In this video, learn the difference between Azure managed and unmanaged virtual machine disks, including the benefits of using managed disks.
- [Narrator] Microsoft recently introduced managed disks for our Azure virtual machines in addition to the unmanaged disks that we have been using since the dawn of Azure. Virtual machine managed disks were introduced in February of 2017 and they include both the Standard and Premium disk types. Managed disks provide for easier management. This includes the ability to snapshot and backup our disks. This provides a read-only point-in-time restore.
Incremental snapshots are not supported at the time of this recording in July of 2017, but according to the Azure website it will be available in the future. We can now also create hundreds of virtual machines from a custom image without managing storage accounts. Back in the olden day of unmanaged disks we'd have to design our storage account for the number of virtual machines. With managed disks this is no longer the case. There are several virtual machine benefits to moving to managed disks.
First one being scale. With managed disks we can have 1,000 virtual machines in a scale set. That is 10 times scale improvement. And we are no longer restricted to the 20,000 IOPS per storage account. Keep in mind that this is still the limitation when using unmanaged disks. As for security, we can apply RBAC or role-based access control to our disks. We can still use Azure Disk Encryption and Storage Service Encryption to keep the data secure at rest.
If you're currently using unmanaged disks and would like to convert to a managed disk you will be happy to learn that you do not, and I'm going to repeat, not, have to create the virtual machine. Also, you do not need to calculate or create those storage accounts. And finally, you can migrate to managed disks in minutes not hours. How cool is that? Let's go ahead and take a look at a visualization between managed and unmanaged disks. So we'll start off with managed disks first.
And this diagram may be a little off-putting if you've been using availability set which you should be. Traditionally to ensure that we meet Microsoft's SLA we would group our virtual machines in an availability set. This would ensure that our virtual machines were in a separate fault and update domains but there was always a chance that those disks would be housed in the same storage unit which is a single point of failure. If we compare that to the managed environment we still have all our virtual machines and availability sets.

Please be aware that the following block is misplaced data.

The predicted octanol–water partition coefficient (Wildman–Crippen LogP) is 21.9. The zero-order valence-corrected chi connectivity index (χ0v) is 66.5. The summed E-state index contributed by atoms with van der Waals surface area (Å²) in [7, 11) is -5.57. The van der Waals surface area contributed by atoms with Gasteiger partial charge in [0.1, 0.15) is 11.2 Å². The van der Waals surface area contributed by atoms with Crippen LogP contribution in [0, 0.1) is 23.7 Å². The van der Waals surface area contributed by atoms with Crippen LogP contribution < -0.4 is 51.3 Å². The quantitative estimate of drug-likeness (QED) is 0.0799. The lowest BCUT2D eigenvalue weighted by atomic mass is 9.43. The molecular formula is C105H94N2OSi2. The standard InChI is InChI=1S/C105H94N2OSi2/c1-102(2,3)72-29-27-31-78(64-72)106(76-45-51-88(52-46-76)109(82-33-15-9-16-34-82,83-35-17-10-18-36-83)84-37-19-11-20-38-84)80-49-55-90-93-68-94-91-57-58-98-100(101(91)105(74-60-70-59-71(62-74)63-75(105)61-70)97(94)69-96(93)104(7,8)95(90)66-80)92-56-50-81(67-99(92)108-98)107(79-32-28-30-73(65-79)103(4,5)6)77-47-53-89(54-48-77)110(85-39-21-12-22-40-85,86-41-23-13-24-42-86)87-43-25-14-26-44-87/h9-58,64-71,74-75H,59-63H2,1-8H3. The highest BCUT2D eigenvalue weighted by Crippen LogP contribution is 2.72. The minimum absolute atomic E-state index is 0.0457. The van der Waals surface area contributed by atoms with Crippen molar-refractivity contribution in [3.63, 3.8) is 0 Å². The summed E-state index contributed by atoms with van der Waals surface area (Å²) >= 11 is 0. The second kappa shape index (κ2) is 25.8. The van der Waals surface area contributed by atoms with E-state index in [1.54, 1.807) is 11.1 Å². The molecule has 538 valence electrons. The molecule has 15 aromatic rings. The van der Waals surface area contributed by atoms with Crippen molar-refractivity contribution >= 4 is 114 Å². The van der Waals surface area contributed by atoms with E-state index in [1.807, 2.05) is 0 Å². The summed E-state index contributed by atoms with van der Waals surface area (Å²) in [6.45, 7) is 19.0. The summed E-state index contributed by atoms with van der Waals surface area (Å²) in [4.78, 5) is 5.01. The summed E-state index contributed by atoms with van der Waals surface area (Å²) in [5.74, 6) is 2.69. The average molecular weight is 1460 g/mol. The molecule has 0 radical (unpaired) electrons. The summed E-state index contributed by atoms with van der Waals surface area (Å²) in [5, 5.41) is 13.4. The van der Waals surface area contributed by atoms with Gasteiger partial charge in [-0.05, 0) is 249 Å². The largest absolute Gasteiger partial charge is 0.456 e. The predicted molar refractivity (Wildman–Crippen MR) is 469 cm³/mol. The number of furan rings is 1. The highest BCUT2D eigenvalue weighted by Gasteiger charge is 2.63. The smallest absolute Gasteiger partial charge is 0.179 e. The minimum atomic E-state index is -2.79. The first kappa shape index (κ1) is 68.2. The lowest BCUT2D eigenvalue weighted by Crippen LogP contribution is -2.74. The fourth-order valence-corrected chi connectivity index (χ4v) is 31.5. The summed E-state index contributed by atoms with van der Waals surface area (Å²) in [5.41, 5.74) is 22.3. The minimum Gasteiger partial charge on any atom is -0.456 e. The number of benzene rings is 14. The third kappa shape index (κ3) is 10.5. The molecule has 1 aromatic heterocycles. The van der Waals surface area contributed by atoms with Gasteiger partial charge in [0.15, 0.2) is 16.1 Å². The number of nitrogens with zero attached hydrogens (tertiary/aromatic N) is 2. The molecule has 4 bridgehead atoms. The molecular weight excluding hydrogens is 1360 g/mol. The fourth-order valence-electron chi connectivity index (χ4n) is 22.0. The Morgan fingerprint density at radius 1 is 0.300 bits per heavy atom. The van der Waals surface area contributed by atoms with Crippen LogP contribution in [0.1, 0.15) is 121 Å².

That does not go away. But here you'll notice our disks are isolated between storage units, ensuring that if one storage unit goes down it will not affect the other disks or virtual machines. Now you may be really excited and going, "Yes! I'm really excited! "I'm going to move to managed disks!" But there's a couple considerations you need to be aware of before jumping in to them. First and probably the most important, is that managed disks only support locally redundant storage. So if you're looking for a high availability solution or you need geographically redundant storage you may not want to choose managed disks.
And second, you do not want to use managed disks for your virtual machine diagnostics. Continue to use the unmanaged disks for that. And that's all there is to managed disks. The key benefits being the managed disks provide the ease of management but remember, virtual machine managed disks are restricted to locally redundant storage.
- Designing data storage
- Azure Blob storage
- Creating Blob storage using PowerShell
- Azure Cosmos DB
- Securing Azure SQL Database
- Selecting the appropriate storage option
- Virtual machine storage tiers
- Managed vs. Unmanaged disks